From 1903 to 1913, Claude Debussy recorded several of his own pieces on piano rolls. Debussy was delighted with the reproduction quality, saying in a letter to Edwin Welte: “It is impossible to attain a greater perfection of reproduction than that of the Welte apparatus. I am happy to assure you in these lines of my astonishment and admiration of what I heard. I am, Dear Sir, Yours Faithfully, Claude Debussy.” More than one century old, these recordings allow us to listen to the great composer playing his own works. Debussy made his last recordings when he was 52 years old and suffering from cancer, in 1913. He died less than five years later, on March 25, 1918.

Rolls for the reproducing piano were generally made from the recorded performances of famous musicians. Typically, a pianist would sit at a specially designed recording piano, and the pitch and duration of any notes played would be either marked or perforated on a blank roll, together with the duration of the sustaining and soft pedal. Reproducing pianos can also re-create the dynamics of a pianist's performance by means of specially encoded control perforations placed towards the edges of a music roll, but this coding was never recorded automatically. Different companies had different ways of notating dynamics, some technically advanced (though not necessarily more effective), some secret, and some dependent entirely on a recording producer's handwritten notes, but in all cases these dynamic hieroglyphics had to be skillfully converted into the specialized perforated codes needed by the different types of instrument.

The playing of many pianists and composers is preserved on reproducing piano roll. Gustav Mahler, Camille Saint-Saëns, Edvard Grieg, Teresa Carreño, Claude Debussy, Manuel de Falla, Scott Joplin, Sergei Rachmaninoff, Sergei Prokofiev, Alexander Scriabin, Jelly Roll Morton and George Gershwin are amongst the composers and pianists who have had their performances recorded in this way.


This comment was made in the Adagietto string "Debussy plays Debussy" by @marianneoelund2940 in 2020:

Debussy made this recording of Clair de Lune, and 13 other pieces, onto a set of 6 rolls using a Welte-Mignon reproducing piano, also known simply as a "Mignon."

The Mignon was unique in that it recorded the nuances of a player's performance, including dynamics and pedaling, thus the result can be far more expressive than the more typical player-piano roll reproductions.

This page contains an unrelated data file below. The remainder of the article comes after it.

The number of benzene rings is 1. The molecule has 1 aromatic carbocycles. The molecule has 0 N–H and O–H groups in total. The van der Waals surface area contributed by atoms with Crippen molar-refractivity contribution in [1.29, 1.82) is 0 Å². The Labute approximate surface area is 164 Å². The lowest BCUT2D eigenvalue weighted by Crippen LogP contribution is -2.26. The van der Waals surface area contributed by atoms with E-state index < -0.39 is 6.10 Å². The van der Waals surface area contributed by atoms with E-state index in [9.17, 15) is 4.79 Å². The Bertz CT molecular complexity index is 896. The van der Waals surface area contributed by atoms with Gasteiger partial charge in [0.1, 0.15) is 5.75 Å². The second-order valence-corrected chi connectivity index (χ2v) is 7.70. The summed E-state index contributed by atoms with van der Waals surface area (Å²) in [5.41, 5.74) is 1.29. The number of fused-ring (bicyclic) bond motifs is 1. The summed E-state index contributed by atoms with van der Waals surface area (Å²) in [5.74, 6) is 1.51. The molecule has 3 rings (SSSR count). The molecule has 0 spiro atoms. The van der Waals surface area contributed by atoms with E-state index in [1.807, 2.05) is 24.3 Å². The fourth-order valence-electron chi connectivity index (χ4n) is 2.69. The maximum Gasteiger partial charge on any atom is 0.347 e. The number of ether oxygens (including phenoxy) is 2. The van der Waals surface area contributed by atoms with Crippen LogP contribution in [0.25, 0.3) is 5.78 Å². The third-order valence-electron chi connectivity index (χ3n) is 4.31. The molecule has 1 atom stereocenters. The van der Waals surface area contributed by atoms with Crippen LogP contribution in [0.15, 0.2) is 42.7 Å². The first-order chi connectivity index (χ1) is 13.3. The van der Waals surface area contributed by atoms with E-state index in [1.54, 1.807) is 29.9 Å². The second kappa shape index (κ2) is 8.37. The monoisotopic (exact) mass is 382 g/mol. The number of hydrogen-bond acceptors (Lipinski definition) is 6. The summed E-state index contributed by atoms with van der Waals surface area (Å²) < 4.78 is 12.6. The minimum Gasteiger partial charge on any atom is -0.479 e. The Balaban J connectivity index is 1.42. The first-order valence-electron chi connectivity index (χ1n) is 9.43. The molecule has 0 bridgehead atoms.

"Clair de Lune" is a French poem written by Paul Verlaine in the year 1869. It is the inspiration for the third and most famous movement of Debussy's 1890 Suite bergamasque of the same name. 'Clair de lune' ('Moonlight') is from Verlaine's early collection Fêtes galantes (Gallant Parties, 1869). (Ibid. Adagietto).

Not to be confused with "Au clair de la lune" the French folk song of the 18th century ('By the Light of the Moon') they are both French and both about the moon. For Friends of the Phonograph "Au clair de la lune" is where the history of recorded sound begins with 10 seconds of that poem spoken by Frenchman Édouard-Léon Scott de Martinville recorded on his Phonautograph on April 9, 1860.

Scott's Phonautograph was not conceived or designed to play back sound but computer technology altered that original limitation. The 1860 recording of Scott's voice reciting "Au clair de la lune" was heard for the first time in 2008 because of the work done by First Sounds and its team, the software developed at Lawrence Berkeley National Laboratory, modifications to the application, additional signal processing and the manual correction of the time signal. It's a remarkable story which should be read, and also supported as there is more to be done.

The sound recordings of Édouard-Léon Scott de Martinville has been recognized as Humanity's First Recordings of Its Own Voice and celebrated as the patrimony of all mankind. (Ibid. First Sounds)

Listen HERE to the Download mp3: Au Clair de la Lune (May 2010 release #44) courtesy of First Sounds.

It is also fascinating that Claude Debussy's "Clair de lune" has nothing to do with "Au clair de la lune" but Debussy did use the melody of "Au clair de la lune" in another one of his songs, Pierrot.